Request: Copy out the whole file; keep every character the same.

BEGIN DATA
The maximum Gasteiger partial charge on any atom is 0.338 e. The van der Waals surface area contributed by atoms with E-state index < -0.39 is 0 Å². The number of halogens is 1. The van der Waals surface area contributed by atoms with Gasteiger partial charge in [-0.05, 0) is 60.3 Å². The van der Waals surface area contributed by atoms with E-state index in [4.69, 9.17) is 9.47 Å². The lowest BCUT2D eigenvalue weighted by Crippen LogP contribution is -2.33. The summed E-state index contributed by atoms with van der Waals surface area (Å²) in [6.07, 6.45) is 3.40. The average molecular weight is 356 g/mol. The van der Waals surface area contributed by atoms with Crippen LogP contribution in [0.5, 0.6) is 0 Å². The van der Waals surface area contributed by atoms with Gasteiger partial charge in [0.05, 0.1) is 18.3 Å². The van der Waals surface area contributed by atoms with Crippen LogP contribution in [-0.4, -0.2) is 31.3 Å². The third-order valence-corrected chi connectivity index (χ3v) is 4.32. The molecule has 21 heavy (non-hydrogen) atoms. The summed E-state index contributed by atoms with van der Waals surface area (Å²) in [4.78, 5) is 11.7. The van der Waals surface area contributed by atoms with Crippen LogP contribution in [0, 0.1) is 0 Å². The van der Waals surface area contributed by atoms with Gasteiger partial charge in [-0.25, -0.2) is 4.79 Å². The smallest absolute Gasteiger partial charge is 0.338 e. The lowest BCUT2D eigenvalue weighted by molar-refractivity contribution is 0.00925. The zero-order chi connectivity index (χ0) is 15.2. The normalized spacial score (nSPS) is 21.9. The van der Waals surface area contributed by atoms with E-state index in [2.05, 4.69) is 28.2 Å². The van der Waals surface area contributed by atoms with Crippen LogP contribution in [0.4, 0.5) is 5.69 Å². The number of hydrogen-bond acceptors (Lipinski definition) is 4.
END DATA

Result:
The maximum Gasteiger partial charge on any atom is 0.338 e. The van der Waals surface area contributed by atoms with E-state index < -0.39 is 0 Å². The number of halogens is 1. The van der Waals surface area contributed by atoms with Gasteiger partial charge in [-0.05, 0) is 60.3 Å². The van der Waals surface area contributed by atoms with E-state index in [4.69, 9.17) is 9.47 Å². The lowest BCUT2D eigenvalue weighted by Crippen LogP contribution is -2.33. The summed E-state index contributed by atoms with van der Waals surface area (Å²) in [6.07, 6.45) is 3.40. The average molecular weight is 356 g/mol. The van der Waals surface area contributed by atoms with Crippen LogP contribution in [0.5, 0.6) is 0 Å². The van der Waals surface area contributed by atoms with Gasteiger partial charge in [0.05, 0.1) is 18.3 Å². The van der Waals surface area contributed by atoms with Crippen LogP contribution in [-0.4, -0.2) is 31.3 Å². The third-order valence-corrected chi connectivity index (χ3v) is 4.32. The molecule has 21 heavy (non-hydrogen) atoms. The summed E-state index contributed by atoms with van der Waals surface area (Å²) in [4.78, 5) is 11.7. The van der Waals surface area contributed by atoms with Crippen LogP contribution in [0, 0.1) is 0 Å². The van der Waals surface area contributed by atoms with Gasteiger partial charge in [-0.25, -0.2) is 4.79 Å². The smallest absolute Gasteiger partial charge is 0.338 e. The lowest BCUT2D eigenvalue weighted by molar-refractivity contribution is 0.00925. The zero-order chi connectivity index (χ0) is 15.2. The normalized spacial score (nSPS) is 21.9. The van der Waals surface area contributed by atoms with E-state index in [2.05, 4.69) is 28.2 Å². The van der Waals surface area contributed by atoms with Crippen LogP contribution in [0.4, 0.5) is 5.69 Å². The number of hydrogen-bond acceptors (Lipinski definition) is 4.